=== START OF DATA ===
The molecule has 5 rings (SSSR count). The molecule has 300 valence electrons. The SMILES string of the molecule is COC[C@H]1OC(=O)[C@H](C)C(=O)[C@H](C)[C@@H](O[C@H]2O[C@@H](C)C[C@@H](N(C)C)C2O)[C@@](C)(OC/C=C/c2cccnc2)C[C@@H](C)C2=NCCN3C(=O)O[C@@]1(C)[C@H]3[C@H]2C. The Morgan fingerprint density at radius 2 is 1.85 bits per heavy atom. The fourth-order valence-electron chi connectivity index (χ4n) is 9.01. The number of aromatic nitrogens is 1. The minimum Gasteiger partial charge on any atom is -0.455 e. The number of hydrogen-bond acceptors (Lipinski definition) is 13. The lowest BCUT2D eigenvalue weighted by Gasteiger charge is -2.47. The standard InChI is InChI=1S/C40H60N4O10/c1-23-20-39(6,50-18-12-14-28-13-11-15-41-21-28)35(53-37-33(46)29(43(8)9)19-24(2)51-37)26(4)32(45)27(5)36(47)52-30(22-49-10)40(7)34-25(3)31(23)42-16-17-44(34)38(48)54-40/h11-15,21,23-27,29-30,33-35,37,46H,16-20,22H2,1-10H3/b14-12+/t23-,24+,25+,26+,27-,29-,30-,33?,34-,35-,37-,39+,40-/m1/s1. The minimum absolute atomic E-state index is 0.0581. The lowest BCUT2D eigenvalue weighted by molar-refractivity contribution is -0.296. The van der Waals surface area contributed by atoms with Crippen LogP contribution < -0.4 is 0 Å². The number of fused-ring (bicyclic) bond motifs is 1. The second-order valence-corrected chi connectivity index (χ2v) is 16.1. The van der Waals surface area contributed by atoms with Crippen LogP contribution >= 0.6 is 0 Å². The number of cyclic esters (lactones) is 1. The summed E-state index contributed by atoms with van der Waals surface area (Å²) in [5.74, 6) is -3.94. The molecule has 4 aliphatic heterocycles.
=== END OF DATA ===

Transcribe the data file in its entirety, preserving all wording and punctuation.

The molecule has 5 rings (SSSR count). The molecule has 300 valence electrons. The SMILES string of the molecule is COC[C@H]1OC(=O)[C@H](C)C(=O)[C@H](C)[C@@H](O[C@H]2O[C@@H](C)C[C@@H](N(C)C)C2O)[C@@](C)(OC/C=C/c2cccnc2)C[C@@H](C)C2=NCCN3C(=O)O[C@@]1(C)[C@H]3[C@H]2C. The Morgan fingerprint density at radius 2 is 1.85 bits per heavy atom. The fourth-order valence-electron chi connectivity index (χ4n) is 9.01. The number of aromatic nitrogens is 1. The minimum Gasteiger partial charge on any atom is -0.455 e. The number of hydrogen-bond acceptors (Lipinski definition) is 13. The lowest BCUT2D eigenvalue weighted by Gasteiger charge is -2.47. The standard InChI is InChI=1S/C40H60N4O10/c1-23-20-39(6,50-18-12-14-28-13-11-15-41-21-28)35(53-37-33(46)29(43(8)9)19-24(2)51-37)26(4)32(45)27(5)36(47)52-30(22-49-10)40(7)34-25(3)31(23)42-16-17-44(34)38(48)54-40/h11-15,21,23-27,29-30,33-35,37,46H,16-20,22H2,1-10H3/b14-12+/t23-,24+,25+,26+,27-,29-,30-,33?,34-,35-,37-,39+,40-/m1/s1. The minimum absolute atomic E-state index is 0.0581. The lowest BCUT2D eigenvalue weighted by molar-refractivity contribution is -0.296. The van der Waals surface area contributed by atoms with Crippen LogP contribution < -0.4 is 0 Å². The number of fused-ring (bicyclic) bond motifs is 1. The second-order valence-corrected chi connectivity index (χ2v) is 16.1. The van der Waals surface area contributed by atoms with Crippen LogP contribution >= 0.6 is 0 Å². The number of cyclic esters (lactones) is 1. The summed E-state index contributed by atoms with van der Waals surface area (Å²) in [5.74, 6) is -3.94. The molecule has 4 aliphatic heterocycles.